polymers, considerably swelling and plasticising them and further accelerating the diffusion

The formation of small particles of a substance with a narrow size distribution is an important
process in the pharmaceutical and other industries. Supercritical fluids provide a number of ways
of achieving this by rapidly exceeding the saturation point of a solute by dilution,
depressurization or a combination of these. These processes occur faster in supercritical fluids
than in liquids, promoting nucleation or spinodal decomposition over crystal growth and yielding
very small and regularly sized particles.

Supercritical drying is a method of removing solvent without surface tension effects. As a liquid
dries, the surface tension drags on small structures within a solid, causing distortion and
shrinkage. Under supercritical conditions there is no surface tension, and the supercritical fluid
can be removed without distortion. Supercritical drying is used for manufacture of aerogels and
drying of delicate materials such as archeological samples and biological samples for electron

Supercritical water oxidation uses supercritical water to oxidise hazardous waste, eliminating
production of toxic combustion products which incinerating can produce.

The efficiency of a heat engine is ultimately dependent on the temperature difference between
heat source and sink (carnot cycle). To improvethe efficiency of power stations the operating
temperature must be raised. Using water as the coolant, this takes it into supercritical conditions.
Efficiencies can be raised from about 39% for sub critical operation to about 45% using current
technology.Supercritical water reactors (SCWRs) are promising advanced nuclear systems that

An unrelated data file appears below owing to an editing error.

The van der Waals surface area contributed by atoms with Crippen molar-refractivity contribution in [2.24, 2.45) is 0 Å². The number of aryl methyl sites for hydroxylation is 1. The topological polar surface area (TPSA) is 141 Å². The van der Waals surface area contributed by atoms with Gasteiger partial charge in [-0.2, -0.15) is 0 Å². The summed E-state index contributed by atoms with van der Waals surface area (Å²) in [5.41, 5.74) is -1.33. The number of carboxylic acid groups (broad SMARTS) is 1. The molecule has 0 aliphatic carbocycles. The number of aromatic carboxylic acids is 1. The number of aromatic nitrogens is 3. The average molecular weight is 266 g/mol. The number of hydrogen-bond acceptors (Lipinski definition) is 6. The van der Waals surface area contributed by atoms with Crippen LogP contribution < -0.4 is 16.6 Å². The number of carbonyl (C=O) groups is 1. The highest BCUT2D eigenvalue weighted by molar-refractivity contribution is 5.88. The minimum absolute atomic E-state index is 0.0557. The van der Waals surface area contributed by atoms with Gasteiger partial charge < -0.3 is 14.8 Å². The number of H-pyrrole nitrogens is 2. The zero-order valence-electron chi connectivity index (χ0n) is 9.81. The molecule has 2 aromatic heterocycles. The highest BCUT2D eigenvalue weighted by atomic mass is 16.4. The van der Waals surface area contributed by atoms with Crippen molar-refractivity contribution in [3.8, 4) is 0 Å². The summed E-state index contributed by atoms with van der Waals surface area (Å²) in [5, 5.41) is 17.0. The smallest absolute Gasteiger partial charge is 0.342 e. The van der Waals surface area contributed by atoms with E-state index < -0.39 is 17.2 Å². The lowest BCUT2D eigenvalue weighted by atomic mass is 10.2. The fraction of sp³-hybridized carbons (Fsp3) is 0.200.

offer similar thermal efficiency gains. Carbon dioxide can also be used in supercritical cycle
nuclear plants, with similar efficiency gains.

Conversion of vegetable oil to biodiesel is via a transesterification reaction, where the
triglyceride is converted to the methyl ester plus glycerol. This is usually done using methanol
and caustic or acid catalysts, but can be achieved using supercritical methanol without a catalyst.
This has the advantage of allowing a greater range and water content of feedstocks (particularly
used cooking oil), the product does not need to be washed to remove catalyst, and is easier to
design as a continuous process.

Supramics, environmentally beneficial, low-cost substitutes for rigid thermoplastic and fired
ceramic, are made using supercritical carbon dioxide as a chemical reagent. The supercritical
carbon dioxide in these processes is reacted with the alkaline components of fully hardened
hydraulic cement or gypsum plaster to form various carbonates. The sole by-product is ultra-pure
water. Because supramics consume and sequester carbon as stable compounds in useful products,
they may serve to reduce carbon that would otherwise be released into the environment.

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Currently, only schemes isolating fossil CO2 from natural gas actually use carbon storage, (e.g.
Sleipner gas field), but there are many plans for future CCS schemes involving pre- or post-
combustion CO2. There is also the possibility to reduce the amount of CO2 in the atmosphere by
using biomass to generate power and sequestering the CO2 produced.

Supercritical carbon dioxide is also an important emerging natural refrigerant, being used in new,
low carbon solutions for domestic heat pumps. These systems are undergoing continuous
development with supercritical carbon dioxide heat pumps already being successfully marketed
in Asia. The EcoCute systems from Japan, developed by consortium of companies including
Mitsubishi, develop high temperature domestic water with small inputs of electric power by
moving heat into the system from their surroundings. Their success makes a future use in other
world regions possible.

Suprercritical fluids can be used to deposit functional nanostructured films and nanometer-sized
particles of metals onto surfaces. The gas-like surface tension, diffusivities, and viscosities
allows access to nano pores much smaller than can be accessed by liquids, and the liquid-like
solubilities allow much higher precursor concentrations than are typical in chemical vapour
deposition. This is crucial in developing more powerful electronic components, and metal
particles deposited in this way are also powerful catalysts for chemical synthesis and
electrochemical reactions.1


1 .http://www.